Sunday, June 13, 2004

The 13 Zulu moons

There is an urban legend that claims that last year there was a tremor from an earthquake in the middle of Los Angeles. People ran out onto the streets and, on looking up, asked what those bright things were up in the sky, only to be told that they were called stars.

It is not surprisingly really. Modern man rushes from his office to his car, speeds home and then, looking downwards, enters his nuclear home. He stops only to switch on the telly, check on the Hang Seng index, change the fluorescent lighting in the ceiling and set the alarm for the morning. Rarely does he look up to see "the new African moon lying on her back" as Karen Blixen described her.

The pulses of the seasons, the waxing of the moon, the sudden hush of nightfall and the bird-filled African dawn are drowned out by the shrill cries of morning alarm bells and the bleeps and artificial tunes of a trillion cellphones. Time only stops, said Albert Einstein, when you take a ride on a beam of light.

There was a time, though, when we were on more intimate terms with the moon. We lived our lives by its rhythms and had a name for each one. The American Indians, the Mayans, the Egyptians and, in fact, most of the Earth's peoples had at one time names for the 13 lunar months.

The Zulus were no exception. Each name of each moon described what was going on in nature at the time that it waxed and waned in the heavens.

As we are now in summer, let us start with the Moon of Inspection (uNhlolanja), which is inspecting the land to see if the pumpkins that have been planted are starting to grow. It is also the time when wild dogs mate.

We will soon move on to the Moon of Plenty (uNdasa), when there will be an abundance of new mealies and stomachs will be full. After this, the early winter will start and the Fire Kindling Moon (uMbaso) will rise as fires are lit in the hearths of the huts.

One of my favourites then appears, the Aloe Blooming Moon (uNhlaba), and one suddenly sees those perfect slender spikes of orange and yellow, and feels the first chill wind off the distant Berg. It is then that the winter moon arrives and blankets are taken out and more wood is gathered for the fire.

When the leaves are shed and shaken off the trees, she is called the Moon of the Bare Trees (uNhlangula).

Because of the size of
KwaZulu-Natal, the land of the Zulus, the same moon may go by different names in the northern tropical parts from those in the southern regions or the high grounds of the Drakensberg Mountains (Khahlamba) that rise up as pointed spears into the sky.

In the early autumn comes the Great Dust Driving Moon (known as Untulikazi by some and uMaQuba Omkhulu by others) when the hot winds stir up the dry lands and men cover their faces with their jackets. There is also the Moon of the Nesting Yellow-billed Kite (uKholo, also known as uNhloyile) as she glides on her synchronised wings in the crystal thin, blue sky.

At this time, another of my favourite moons appears, the elegant New Green Moon (uNcwaba) when the land starts to turn green after the first smattering of rain and the early crocuses peep up through the old dry yellow winter grass. It is time now for late spring and early summer with the Moon of Sprouting (uMfumfu) and the Moon when the Impala Lamb (iMpala).

The grass is now getting longer and the Moon of the Spittle Bugs (uLwezi) is waxing high in the night sky and the frogs start making reverberating noises in the river beds. The days become warm and the Moon of the Stinging Hot Sun (Umandulo) rises when the women prepare their gardens and start hoeing in the fields. As the summer continues, the grass grows over the paths in the veld and the Paths are Lost Moon (uZibandhlela) hardly cools down the heat of the mid-summer sun. After this, it is the turn of the Searching about Moon (uMasingana) who, from a distance, searches the land to see if the crops are ripening.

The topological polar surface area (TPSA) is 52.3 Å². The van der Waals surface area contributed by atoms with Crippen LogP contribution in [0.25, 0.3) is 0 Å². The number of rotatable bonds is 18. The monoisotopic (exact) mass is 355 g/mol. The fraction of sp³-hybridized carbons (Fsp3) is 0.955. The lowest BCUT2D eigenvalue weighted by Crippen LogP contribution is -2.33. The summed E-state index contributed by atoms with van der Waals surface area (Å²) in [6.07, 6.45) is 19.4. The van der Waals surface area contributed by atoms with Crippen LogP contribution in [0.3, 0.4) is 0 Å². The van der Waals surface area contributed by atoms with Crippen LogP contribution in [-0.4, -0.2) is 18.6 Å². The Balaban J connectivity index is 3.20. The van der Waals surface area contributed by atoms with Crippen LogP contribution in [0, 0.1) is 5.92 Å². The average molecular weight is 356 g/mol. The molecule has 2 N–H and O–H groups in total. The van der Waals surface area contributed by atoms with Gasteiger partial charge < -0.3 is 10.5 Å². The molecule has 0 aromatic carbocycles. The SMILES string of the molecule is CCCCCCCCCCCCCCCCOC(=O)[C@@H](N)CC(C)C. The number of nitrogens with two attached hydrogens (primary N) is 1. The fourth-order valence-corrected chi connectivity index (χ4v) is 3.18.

'The Moon of the Stinging Hot Sun rises when the women prepare their gardens.'

I have not matched up the Western calendar months with these lunar rhythms. The Western calendar remains pinned on the fridge door with all its rigid precision. You can see all the penned-in deadlines. They do not include the Perplexing Moon (uNdida), when people dispute which one she is. The poetry is not there. The clouds, like dark riders, slowly cross the full moon unseen by Western man as he presses his remote controls to change the channels of his programmed life.

There is a Zulu legend that the craters on the moon form the image of a woman carrying a child on her back, with a bundle of wood on her head. The story, usually told by the grandmother, is that there were certain days when the people of long ago were forbidden to go into the forest to collect wood for their fires. One woman had a very naughty child who cried out for food on a day when people were forbidden to go into the forest. Despite this, she decided to go into the forest to gather firewood. On her way back with the bundle of wood on her head, the moon, as punishment, came down and took the woman up into the sky where she will remain for ever.

The moon is thought by some to be on this side of the sky but you and I know that it is a hole in the heavens and that the stars are small white holes in the floor of the sky. They are the children of the sun. The light from them has taken billions of years to reach our upward-looking eyes. They give a perspective to our lives, which are lived in the microsecond that it has taken for you to read this last word.

·  Chris Ellis is a local doctor and senior lecturer in family medicine at the Nelson R. Mandela Medical School, University of Natal, Durban. His post doctoral studies are in cross-cultural hermeneutics.
Publish Date:
19 March 2002

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